Women in Learning & Leadership

I was proud to be invited to speak at the Women in Learning & Leadership (WILL) event today in Manchester. It was a great meet with some very good speakers and lots of interaction and participation – Pearson at its best!

I opened with a quote from Accenture that stated digital is the main reason half the companies have disappeared from the Fortune 500 since the year 2000, and we delved into technologies impacting the workplace, education trends we need to be cognisant of and especially the need to attract and retain the best talent.

I referenced one well-known UK businessman who said, “You have to Kill Your Business,” and whilst dramatic, I agree that you have to embrace digital transformation and do business totally differently. We lamented the demise of Nokia and a former CEO made a great comment that they didn’t do anything wrong necessarily, but somehow the industry disrupted around them. The frightening aspect of this is that the traditional graph with a 30-degree growth line is now even referred to as the “path of doom;” in other words, if you are only growing at that rate, you may not survive the disruption. Plus those that are complacent are at greatest risk.

We don’t own our ideas for very long either, according to a former Marketing Officer of McDonalds – today we own our ideas “for about an hour and a half” before somebody is snapping at our heels updating and improving what we started. A simple yet great line cited from Cisco Chairman John Chambers summed it up: “It’s no longer a question of if or when the digital revolution will happen, we are in the middle of it.”

Somebody asked about AI in education: educators and teachers must not stop the drive of AI in the classroom; it is in the real world so if we don’t introduce it into our learning, the next generation wont be ready when they go out to the workplace – we must think of the future.

I closed by using the Fox and Hedgehog story to answer a question about why Pearson VUE is so successful at what we do – we have a laser focus on what we do and we hire and develop the best people.

OODA

ZaraOODA stands for Observation, Orientation, Decision and Action.

It is a decision making model that was created by a military strategist called John Boyd, where information is sent back from the field to the decision maker to construct and modify a new theory of attack. It is especially important when you don’t know how the opposition will respond to your first wave.

Boyd said the key wasn’t about the great plan of attack, but how you learn and evolve quickly – the speed with which your strategy could adapt.

I have referenced global retailer Zara before and they have grown to become one of the largest fashion retailers in the world. At the heart of their success is their ability to manufacture and respond to the latest fashions, having product on hangers within weeks.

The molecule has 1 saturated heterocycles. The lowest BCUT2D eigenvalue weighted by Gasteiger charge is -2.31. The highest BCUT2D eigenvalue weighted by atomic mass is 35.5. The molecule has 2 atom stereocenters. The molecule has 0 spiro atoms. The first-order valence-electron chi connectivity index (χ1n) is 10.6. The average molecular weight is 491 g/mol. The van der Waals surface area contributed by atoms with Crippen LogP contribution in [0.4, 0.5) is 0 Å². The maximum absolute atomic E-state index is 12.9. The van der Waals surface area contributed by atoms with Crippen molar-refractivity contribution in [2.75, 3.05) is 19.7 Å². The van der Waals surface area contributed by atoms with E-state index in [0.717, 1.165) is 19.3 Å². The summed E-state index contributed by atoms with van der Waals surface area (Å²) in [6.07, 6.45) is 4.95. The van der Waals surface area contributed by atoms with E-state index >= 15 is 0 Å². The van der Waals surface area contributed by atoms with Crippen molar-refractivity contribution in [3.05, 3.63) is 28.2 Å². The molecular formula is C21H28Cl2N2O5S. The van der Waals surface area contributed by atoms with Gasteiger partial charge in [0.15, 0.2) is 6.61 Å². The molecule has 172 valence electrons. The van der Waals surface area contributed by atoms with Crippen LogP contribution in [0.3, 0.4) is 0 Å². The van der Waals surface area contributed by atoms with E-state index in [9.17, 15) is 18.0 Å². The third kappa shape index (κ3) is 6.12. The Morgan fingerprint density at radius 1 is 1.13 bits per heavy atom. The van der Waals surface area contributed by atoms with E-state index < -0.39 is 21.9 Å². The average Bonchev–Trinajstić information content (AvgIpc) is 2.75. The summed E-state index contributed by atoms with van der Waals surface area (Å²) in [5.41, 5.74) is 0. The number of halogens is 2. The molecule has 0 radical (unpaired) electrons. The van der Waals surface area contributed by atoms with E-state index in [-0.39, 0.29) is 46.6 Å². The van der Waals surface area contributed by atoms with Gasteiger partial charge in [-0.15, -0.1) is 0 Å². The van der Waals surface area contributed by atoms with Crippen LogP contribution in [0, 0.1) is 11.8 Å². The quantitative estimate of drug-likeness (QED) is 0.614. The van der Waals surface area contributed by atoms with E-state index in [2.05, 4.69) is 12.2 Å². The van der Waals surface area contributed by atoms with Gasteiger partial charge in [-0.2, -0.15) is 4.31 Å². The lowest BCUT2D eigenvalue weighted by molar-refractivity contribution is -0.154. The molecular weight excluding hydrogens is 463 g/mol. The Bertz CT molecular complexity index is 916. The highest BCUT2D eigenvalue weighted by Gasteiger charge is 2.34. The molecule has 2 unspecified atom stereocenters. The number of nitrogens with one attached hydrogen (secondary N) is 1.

The vital ingredient and differentiator is how we deal with information: how we digest and put data to use, adapt to changing market and competitive demands and make technology work for us to lead our customers to change.

Like the best military pilots, sportsmen or business leaders, it is about the gift of perception and reaction, to learn to manoeuvre midstream.

Thank you to Derek Thompson, author of the great little book Hit Makers, who introduced me to OODA.

Customer Experience

netflixWhen you consider the brands that genuinely stand out, they do so due to customer experience.

Why do people buy from Apple? For the product and design experience.

Why do people so many subscribe to Netflix? The experience of watching quality TV anytime, anywhere.

Why do people go to Selfridges? For the ‘yellow bag’ shopping experience.

How can technology help enhance the experience for your customers?

You may hate gravity, but gravity doesn’t care

Let’s open with a great quote from Harvard Business School Professor Clayton Christensen:

You may hate gravity, but gravity doesn’t care. Substitute gravity with cloud computing, big data, mobility, or social.”

However you challenge and dispute it, technology-led change is happening all around us. I recognise how hard it is to adjust decades-old practices and how different these may be compared to traditional methods of marketing and communication, but it isn’t about to slow down or go back to how it used to be. The transformation is ongoing, it will lead us down its own path, and like many the job roles in future, we are not quite sure where it will end up, because a lot of it has yet to be invented.

But we must take note, and here is a quick story to make the point:

A Chinese consumer spends millions each year in Beijing and is recognised across the city for her taste in luxury goods, lifestyle and events. She flies to Europe on business, takes her morning exercise and whilst in her running gear, pops into a designer store (of which she is a top 5 customer back in Beijing). She is ignored because she is not recognised and she leaves, unhappy. This is not acceptable. Because of the customer service expectation that the likes of Amazon, Netflix and others have bestowed on us, we expect the shopping experience to be highly personalised.

Data is the new currency. People will gladly share their data but in exchange they want value (however your product or service might define it). You have to recognise every customer, regardless of where they are and when they move across the world, and provide them a unique experience utilising the new technology.

Think of the impact if you don’t.

Humans turning robotic – robots becoming human

I enjoyed being part of an engaging panel session at the CompTIA Annual Member & Partner Conference in London where we talked about skills and employability, and how employers continue to struggle to find the people to meet their needs.

Well how about the baby boomers (born 1946-1964) and Generation X (born 1965-1976)? We have the time, wherewithal and the experience, and more often than not the resilience to compete. That determination is manifesting itself by standing our ground – we won’t give in easily, to age or to retirement plus we can handle the demands placed on us.